Little was done to support small business and create lasting, private sector jobs
Oregon Senate Republicans,
Salem, OR — The 75th Legislative Session will be remembered for the harsh message it sent to Oregon families and employers in one of Oregon’s worst moments of economic crisis. After six months of increasing the regulatory burden and levying more than $1.5 billion in taxes on small and family businesses to fuel a continued growth in spending, the Legislature’s record on job creation is a dismal failure.
“Little has been done this session to create an environment in Oregon where businesses and families can grow and thrive,” said Senator Ted Ferrioli (R-John Day). “We can’t tax, borrow and spend our way to prosperity. Thousands of out-of-work Oregonians represent families who are wondering from where their next paycheck will come. They realize that private sector jobs should have been the number one priority for this Legislature. Instead, government spending and special interest benefits carried the day.”
$2 Billion in New Taxes and Fees
Democrats extracted more than $2 billion out of the pockets of Oregon families and employers this legislative session, causing a contracting economy to contract even further. Levied tax increases include:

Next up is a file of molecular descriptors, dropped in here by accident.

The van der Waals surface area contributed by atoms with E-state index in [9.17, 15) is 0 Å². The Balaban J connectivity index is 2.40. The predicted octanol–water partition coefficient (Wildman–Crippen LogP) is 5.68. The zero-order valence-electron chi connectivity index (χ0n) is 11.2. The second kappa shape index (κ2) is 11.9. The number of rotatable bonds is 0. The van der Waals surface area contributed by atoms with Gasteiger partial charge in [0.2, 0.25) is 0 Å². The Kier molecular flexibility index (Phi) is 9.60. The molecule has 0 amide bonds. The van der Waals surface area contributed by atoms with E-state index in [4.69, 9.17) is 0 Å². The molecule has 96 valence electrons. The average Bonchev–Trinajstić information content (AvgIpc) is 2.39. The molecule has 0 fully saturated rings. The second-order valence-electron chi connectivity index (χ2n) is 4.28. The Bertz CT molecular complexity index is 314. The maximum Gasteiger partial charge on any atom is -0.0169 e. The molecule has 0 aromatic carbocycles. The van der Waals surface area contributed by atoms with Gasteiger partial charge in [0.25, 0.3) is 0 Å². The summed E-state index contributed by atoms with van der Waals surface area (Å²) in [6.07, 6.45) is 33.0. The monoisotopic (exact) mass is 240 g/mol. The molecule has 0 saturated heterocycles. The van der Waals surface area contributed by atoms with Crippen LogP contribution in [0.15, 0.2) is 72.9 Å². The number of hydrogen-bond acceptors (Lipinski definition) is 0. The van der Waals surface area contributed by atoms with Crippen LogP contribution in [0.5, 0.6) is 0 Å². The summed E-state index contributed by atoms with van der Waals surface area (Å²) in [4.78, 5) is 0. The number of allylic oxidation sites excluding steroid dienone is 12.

Â· A brand new tax on insurance premiums for small businesses and individual purchasers, and an additional tax rate imposed on hospitals. Total raised: $396.5 million.
Â· A tax on Oregon businesses for the “privilege” of doing business in Oregon an increased overall tax rate on Oregon corporations. Total raised: $261 million.
Â· Two brand new, highest-in-the-nation tax brackets at 10.8% and 11%. More than 70% of the individuals paying this tax will be small and family owned businesses. Total raised: $472 million.
One report said that the new tax brackets and increased rates on businesses alone will cost the state 36,000 jobs.
“Other states are having a discussion about how to attract businesses and protect employers,” said Senator Jason Atkinson (R-Central Point). “But the ruling party repeatedly took steps to suffocate the life out of private sector jobs in Oregon. These priorities are completely backwards. It makes me wonder if they understand the daily struggle for survival that is occurring in living rooms around the state.”
Back to Basics Budget and other Republican Accomplishments
Senate and House Republicans produced a Back to Basics Budget plan that funds a full school year, makes targeted increases to human services and public safety, and leaves a $216 million surplus for targeted legislative add-backs and contingency reserves, all without raising taxes on Oregon families and businesses. Republicans for the first time broadened the budget discussion to include every penny that the state has in agency accounts, not just general tax revenue. In this budget cycle alone, the state will collect $7 billion more than it was approved to spend in 2007. As a result, Democrats used some of these little discussed other funds on a case-by-base basis, as in House Bill 2020 where an account for ATV education is raided to create an Invasive Species Control Account.